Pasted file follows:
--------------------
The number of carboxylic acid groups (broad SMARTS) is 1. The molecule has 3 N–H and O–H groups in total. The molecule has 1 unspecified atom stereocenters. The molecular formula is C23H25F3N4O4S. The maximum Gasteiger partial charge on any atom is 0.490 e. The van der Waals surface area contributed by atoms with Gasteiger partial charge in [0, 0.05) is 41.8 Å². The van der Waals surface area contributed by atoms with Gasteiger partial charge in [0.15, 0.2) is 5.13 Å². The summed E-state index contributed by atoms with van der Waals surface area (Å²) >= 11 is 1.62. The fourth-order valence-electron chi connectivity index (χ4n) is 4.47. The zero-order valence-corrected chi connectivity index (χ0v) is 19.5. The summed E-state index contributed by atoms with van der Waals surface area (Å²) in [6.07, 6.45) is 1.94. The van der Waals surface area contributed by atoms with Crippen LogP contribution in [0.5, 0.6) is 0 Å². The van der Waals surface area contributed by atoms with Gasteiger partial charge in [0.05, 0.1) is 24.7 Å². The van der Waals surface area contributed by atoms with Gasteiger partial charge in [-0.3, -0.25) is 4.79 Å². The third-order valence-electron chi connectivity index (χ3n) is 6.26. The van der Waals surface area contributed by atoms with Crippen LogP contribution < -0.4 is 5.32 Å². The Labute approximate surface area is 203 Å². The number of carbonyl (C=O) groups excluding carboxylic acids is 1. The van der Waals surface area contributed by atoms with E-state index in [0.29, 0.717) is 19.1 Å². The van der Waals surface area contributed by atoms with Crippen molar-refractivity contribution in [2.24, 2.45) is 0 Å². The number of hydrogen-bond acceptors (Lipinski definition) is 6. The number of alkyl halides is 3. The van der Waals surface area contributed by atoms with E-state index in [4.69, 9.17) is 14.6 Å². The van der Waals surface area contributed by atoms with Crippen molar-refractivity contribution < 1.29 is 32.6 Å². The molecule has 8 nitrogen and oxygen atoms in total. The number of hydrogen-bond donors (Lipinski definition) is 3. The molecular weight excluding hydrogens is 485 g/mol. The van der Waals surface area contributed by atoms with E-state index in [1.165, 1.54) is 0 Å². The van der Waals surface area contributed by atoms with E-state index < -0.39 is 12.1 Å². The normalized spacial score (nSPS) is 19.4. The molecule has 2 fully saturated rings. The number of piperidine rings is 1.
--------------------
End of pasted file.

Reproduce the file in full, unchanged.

The number of carboxylic acid groups (broad SMARTS) is 1. The molecule has 3 N–H and O–H groups in total. The molecule has 1 unspecified atom stereocenters. The molecular formula is C23H25F3N4O4S. The maximum Gasteiger partial charge on any atom is 0.490 e. The van der Waals surface area contributed by atoms with Gasteiger partial charge in [0, 0.05) is 41.8 Å². The van der Waals surface area contributed by atoms with Gasteiger partial charge in [0.15, 0.2) is 5.13 Å². The summed E-state index contributed by atoms with van der Waals surface area (Å²) >= 11 is 1.62. The fourth-order valence-electron chi connectivity index (χ4n) is 4.47. The zero-order valence-corrected chi connectivity index (χ0v) is 19.5. The summed E-state index contributed by atoms with van der Waals surface area (Å²) in [6.07, 6.45) is 1.94. The van der Waals surface area contributed by atoms with Crippen LogP contribution in [0.5, 0.6) is 0 Å². The van der Waals surface area contributed by atoms with Gasteiger partial charge in [0.05, 0.1) is 24.7 Å². The van der Waals surface area contributed by atoms with Gasteiger partial charge in [-0.3, -0.25) is 4.79 Å². The third-order valence-electron chi connectivity index (χ3n) is 6.26. The van der Waals surface area contributed by atoms with Crippen LogP contribution < -0.4 is 5.32 Å². The Labute approximate surface area is 203 Å². The number of carbonyl (C=O) groups excluding carboxylic acids is 1. The van der Waals surface area contributed by atoms with E-state index in [0.29, 0.717) is 19.1 Å². The van der Waals surface area contributed by atoms with Crippen molar-refractivity contribution in [2.24, 2.45) is 0 Å². The number of hydrogen-bond acceptors (Lipinski definition) is 6. The number of alkyl halides is 3. The van der Waals surface area contributed by atoms with E-state index in [4.69, 9.17) is 14.6 Å². The van der Waals surface area contributed by atoms with Crippen molar-refractivity contribution < 1.29 is 32.6 Å². The molecule has 8 nitrogen and oxygen atoms in total. The number of hydrogen-bond donors (Lipinski definition) is 3. The molecular weight excluding hydrogens is 485 g/mol. The van der Waals surface area contributed by atoms with E-state index in [1.165, 1.54) is 0 Å². The van der Waals surface area contributed by atoms with E-state index < -0.39 is 12.1 Å². The normalized spacial score (nSPS) is 19.4. The molecule has 2 fully saturated rings. The number of piperidine rings is 1.